This act will enable people to have access to treatments and thereby reduce disability and the health care costs associated with disability and complications of chronic illness. It is supported by theAmericanCollegeof Rheumatology, The Arthritis Foundation, the Lupus Foundation of America, National Psoriasis Foundation and the Spondylitis Association of America.
What You Can Do To Help
The Patients’ Access to Treatments Act is an important bill that, if passed, will have a far-reaching and positive impact on the lives of people living with autoimmune disease. It will not just benefit people who live with chronic illness, but also theUSeconomy and health care system and thereby people who do not have a chronic illness.
So, what can you do to help make the Act become law?
Make your voice heard. Make lawmakers aware that this is an important bill that has wide-ranging community support. Contact your member of Congress (click here to find yours). Talk to them about the reality of living with a chronic illness, about medication costs and the impact effective treatment has on us all. Ask them to support the Patients’ Access to Treatments Act of 2012. Then get all your friends and family to do the same.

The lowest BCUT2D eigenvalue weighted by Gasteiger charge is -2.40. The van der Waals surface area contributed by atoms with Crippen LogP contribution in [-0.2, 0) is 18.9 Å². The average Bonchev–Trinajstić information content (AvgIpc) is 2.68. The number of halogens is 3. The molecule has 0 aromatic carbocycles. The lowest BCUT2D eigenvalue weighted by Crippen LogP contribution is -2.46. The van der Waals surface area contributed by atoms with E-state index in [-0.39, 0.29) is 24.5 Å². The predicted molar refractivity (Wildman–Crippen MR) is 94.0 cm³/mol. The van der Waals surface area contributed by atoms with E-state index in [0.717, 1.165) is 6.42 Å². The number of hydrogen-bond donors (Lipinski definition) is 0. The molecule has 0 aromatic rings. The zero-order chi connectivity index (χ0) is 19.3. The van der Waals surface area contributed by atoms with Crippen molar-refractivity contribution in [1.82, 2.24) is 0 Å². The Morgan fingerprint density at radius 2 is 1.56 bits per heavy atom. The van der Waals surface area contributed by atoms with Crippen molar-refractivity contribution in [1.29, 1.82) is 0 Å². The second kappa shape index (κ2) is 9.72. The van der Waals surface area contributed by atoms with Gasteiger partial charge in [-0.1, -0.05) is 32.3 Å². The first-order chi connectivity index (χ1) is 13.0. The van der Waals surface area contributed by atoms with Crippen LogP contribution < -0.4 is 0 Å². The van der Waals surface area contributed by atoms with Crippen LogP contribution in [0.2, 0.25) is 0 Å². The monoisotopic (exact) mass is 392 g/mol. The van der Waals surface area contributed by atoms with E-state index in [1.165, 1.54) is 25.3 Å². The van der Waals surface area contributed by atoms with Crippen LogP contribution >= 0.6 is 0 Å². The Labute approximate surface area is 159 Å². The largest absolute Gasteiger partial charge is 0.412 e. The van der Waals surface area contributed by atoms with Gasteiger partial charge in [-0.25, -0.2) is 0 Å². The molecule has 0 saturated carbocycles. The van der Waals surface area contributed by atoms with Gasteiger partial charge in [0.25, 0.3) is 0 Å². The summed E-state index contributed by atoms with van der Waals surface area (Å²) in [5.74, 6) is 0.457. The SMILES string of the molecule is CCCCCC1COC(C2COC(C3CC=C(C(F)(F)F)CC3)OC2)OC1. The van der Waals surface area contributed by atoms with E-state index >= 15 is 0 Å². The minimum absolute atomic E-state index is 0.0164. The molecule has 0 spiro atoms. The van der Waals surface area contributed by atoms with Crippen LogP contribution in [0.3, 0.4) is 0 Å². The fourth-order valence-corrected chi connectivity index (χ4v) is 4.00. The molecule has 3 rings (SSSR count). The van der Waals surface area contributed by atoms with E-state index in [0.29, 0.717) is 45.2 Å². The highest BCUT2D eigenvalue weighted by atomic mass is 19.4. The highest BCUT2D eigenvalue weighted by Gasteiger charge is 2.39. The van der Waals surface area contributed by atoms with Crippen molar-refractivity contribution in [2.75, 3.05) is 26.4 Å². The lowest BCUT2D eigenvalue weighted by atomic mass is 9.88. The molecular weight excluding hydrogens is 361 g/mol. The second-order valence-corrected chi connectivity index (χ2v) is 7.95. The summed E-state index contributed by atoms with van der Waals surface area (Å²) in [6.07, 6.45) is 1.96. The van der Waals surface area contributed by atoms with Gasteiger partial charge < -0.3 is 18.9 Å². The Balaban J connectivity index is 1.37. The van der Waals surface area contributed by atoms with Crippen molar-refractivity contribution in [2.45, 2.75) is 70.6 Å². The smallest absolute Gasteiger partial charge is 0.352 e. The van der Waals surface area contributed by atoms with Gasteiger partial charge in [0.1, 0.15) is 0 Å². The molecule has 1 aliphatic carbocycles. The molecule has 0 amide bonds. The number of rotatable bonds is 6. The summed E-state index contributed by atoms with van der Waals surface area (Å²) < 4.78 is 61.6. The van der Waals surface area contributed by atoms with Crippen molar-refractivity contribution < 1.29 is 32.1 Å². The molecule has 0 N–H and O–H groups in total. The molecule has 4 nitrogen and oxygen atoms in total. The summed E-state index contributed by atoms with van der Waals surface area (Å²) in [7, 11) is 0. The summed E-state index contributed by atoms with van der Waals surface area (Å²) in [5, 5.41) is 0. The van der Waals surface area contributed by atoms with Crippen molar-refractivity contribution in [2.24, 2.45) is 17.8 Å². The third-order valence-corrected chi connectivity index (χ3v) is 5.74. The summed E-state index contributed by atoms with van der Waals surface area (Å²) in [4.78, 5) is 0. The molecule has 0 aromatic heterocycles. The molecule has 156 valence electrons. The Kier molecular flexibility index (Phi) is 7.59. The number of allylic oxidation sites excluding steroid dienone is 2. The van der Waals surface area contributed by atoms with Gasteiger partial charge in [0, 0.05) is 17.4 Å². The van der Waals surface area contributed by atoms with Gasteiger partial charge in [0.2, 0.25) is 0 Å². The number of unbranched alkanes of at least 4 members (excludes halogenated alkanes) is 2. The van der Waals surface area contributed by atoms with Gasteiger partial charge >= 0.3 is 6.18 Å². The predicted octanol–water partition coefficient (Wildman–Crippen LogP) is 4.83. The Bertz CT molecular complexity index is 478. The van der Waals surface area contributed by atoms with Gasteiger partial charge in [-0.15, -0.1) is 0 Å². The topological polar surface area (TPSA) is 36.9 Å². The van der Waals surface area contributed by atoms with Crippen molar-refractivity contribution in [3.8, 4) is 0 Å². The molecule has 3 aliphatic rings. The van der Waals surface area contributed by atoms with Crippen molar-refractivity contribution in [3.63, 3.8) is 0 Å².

Together we can make change happen.
If you do not have insurance, there are financial assistance programs that can help you pay for medication.
Last chance to enter our amazing awareness contest! You can win some great prizes and help change perceptions of RA. It closes tomorrow, May 31 at 11:55 PM ET. Enter now!
Enabling Patient Access to Treatment.AmericanCollege of Rheumatology, 2012.
Please Co-Sponsor H.R. 4209 - Patients Access to Treatments Act. Fact sheet from Rep. David McKinley’s office.
Kavanaugh, Arthur, Cush, John J, Keystone, Edward C, Leonardi, Craig L., van Vollenhoven, Ronald, "Comprehensive Disease Management and RA and Its Comorbidities." MedscapeSME. 2009
Lene is the author of the award-winning blog The Seated View